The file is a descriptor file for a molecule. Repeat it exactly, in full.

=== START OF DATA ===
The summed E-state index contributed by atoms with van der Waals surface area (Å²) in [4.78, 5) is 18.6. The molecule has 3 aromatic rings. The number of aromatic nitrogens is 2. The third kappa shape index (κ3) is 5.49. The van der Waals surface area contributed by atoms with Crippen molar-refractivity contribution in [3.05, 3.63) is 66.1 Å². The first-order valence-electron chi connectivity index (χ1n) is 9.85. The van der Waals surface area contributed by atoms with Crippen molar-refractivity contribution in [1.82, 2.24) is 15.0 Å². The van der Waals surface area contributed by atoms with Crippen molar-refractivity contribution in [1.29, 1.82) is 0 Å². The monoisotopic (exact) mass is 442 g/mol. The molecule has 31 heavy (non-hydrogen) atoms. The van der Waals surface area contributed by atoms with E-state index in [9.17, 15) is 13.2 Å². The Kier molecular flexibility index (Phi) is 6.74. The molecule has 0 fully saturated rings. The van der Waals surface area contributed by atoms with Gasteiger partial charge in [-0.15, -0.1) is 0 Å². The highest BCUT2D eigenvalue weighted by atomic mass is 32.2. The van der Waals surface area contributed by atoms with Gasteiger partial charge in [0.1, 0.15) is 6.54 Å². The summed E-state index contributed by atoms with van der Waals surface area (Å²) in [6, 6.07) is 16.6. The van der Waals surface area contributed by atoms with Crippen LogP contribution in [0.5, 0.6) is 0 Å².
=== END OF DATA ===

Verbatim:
The summed E-state index contributed by atoms with van der Waals surface area (Å²) in [4.78, 5) is 18.6. The molecule has 3 aromatic rings. The number of aromatic nitrogens is 2. The third kappa shape index (κ3) is 5.49. The van der Waals surface area contributed by atoms with Crippen molar-refractivity contribution in [3.05, 3.63) is 66.1 Å². The first-order valence-electron chi connectivity index (χ1n) is 9.85. The van der Waals surface area contributed by atoms with Crippen molar-refractivity contribution in [1.82, 2.24) is 15.0 Å². The van der Waals surface area contributed by atoms with Crippen molar-refractivity contribution in [1.29, 1.82) is 0 Å². The monoisotopic (exact) mass is 442 g/mol. The molecule has 31 heavy (non-hydrogen) atoms. The van der Waals surface area contributed by atoms with E-state index in [9.17, 15) is 13.2 Å². The Kier molecular flexibility index (Phi) is 6.74. The molecule has 0 fully saturated rings. The van der Waals surface area contributed by atoms with Gasteiger partial charge in [-0.15, -0.1) is 0 Å². The highest BCUT2D eigenvalue weighted by atomic mass is 32.2. The van der Waals surface area contributed by atoms with Gasteiger partial charge in [0.1, 0.15) is 6.54 Å². The summed E-state index contributed by atoms with van der Waals surface area (Å²) in [6, 6.07) is 16.6. The van der Waals surface area contributed by atoms with Crippen LogP contribution in [0.5, 0.6) is 0 Å².